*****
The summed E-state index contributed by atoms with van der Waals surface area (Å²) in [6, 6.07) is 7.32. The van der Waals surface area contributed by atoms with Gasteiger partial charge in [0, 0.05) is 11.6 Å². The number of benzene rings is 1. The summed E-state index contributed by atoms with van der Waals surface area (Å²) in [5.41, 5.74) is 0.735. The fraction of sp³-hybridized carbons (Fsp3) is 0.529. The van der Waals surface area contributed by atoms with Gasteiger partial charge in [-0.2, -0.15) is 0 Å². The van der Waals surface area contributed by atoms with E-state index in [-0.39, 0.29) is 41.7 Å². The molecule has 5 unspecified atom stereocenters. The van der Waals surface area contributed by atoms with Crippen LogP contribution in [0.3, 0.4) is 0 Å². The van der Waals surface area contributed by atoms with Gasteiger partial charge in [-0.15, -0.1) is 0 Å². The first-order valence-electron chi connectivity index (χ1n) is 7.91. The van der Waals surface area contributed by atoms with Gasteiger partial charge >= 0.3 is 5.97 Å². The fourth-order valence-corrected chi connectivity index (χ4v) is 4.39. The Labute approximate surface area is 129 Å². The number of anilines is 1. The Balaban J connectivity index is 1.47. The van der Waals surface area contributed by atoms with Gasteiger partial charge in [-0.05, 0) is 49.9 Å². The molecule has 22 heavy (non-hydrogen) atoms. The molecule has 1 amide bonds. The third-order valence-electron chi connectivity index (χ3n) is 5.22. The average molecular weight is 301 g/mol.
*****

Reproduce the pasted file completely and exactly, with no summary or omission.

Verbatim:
The summed E-state index contributed by atoms with van der Waals surface area (Å²) in [6, 6.07) is 7.32. The van der Waals surface area contributed by atoms with Gasteiger partial charge in [0, 0.05) is 11.6 Å². The number of benzene rings is 1. The summed E-state index contributed by atoms with van der Waals surface area (Å²) in [5.41, 5.74) is 0.735. The fraction of sp³-hybridized carbons (Fsp3) is 0.529. The van der Waals surface area contributed by atoms with Gasteiger partial charge in [-0.2, -0.15) is 0 Å². The van der Waals surface area contributed by atoms with E-state index in [-0.39, 0.29) is 41.7 Å². The molecule has 5 unspecified atom stereocenters. The van der Waals surface area contributed by atoms with Crippen LogP contribution in [0.3, 0.4) is 0 Å². The van der Waals surface area contributed by atoms with Gasteiger partial charge in [-0.15, -0.1) is 0 Å². The first-order valence-electron chi connectivity index (χ1n) is 7.91. The van der Waals surface area contributed by atoms with Gasteiger partial charge >= 0.3 is 5.97 Å². The fourth-order valence-corrected chi connectivity index (χ4v) is 4.39. The Labute approximate surface area is 129 Å². The number of anilines is 1. The Balaban J connectivity index is 1.47. The van der Waals surface area contributed by atoms with Gasteiger partial charge in [-0.05, 0) is 49.9 Å². The molecule has 22 heavy (non-hydrogen) atoms. The molecule has 1 amide bonds. The third-order valence-electron chi connectivity index (χ3n) is 5.22. The average molecular weight is 301 g/mol.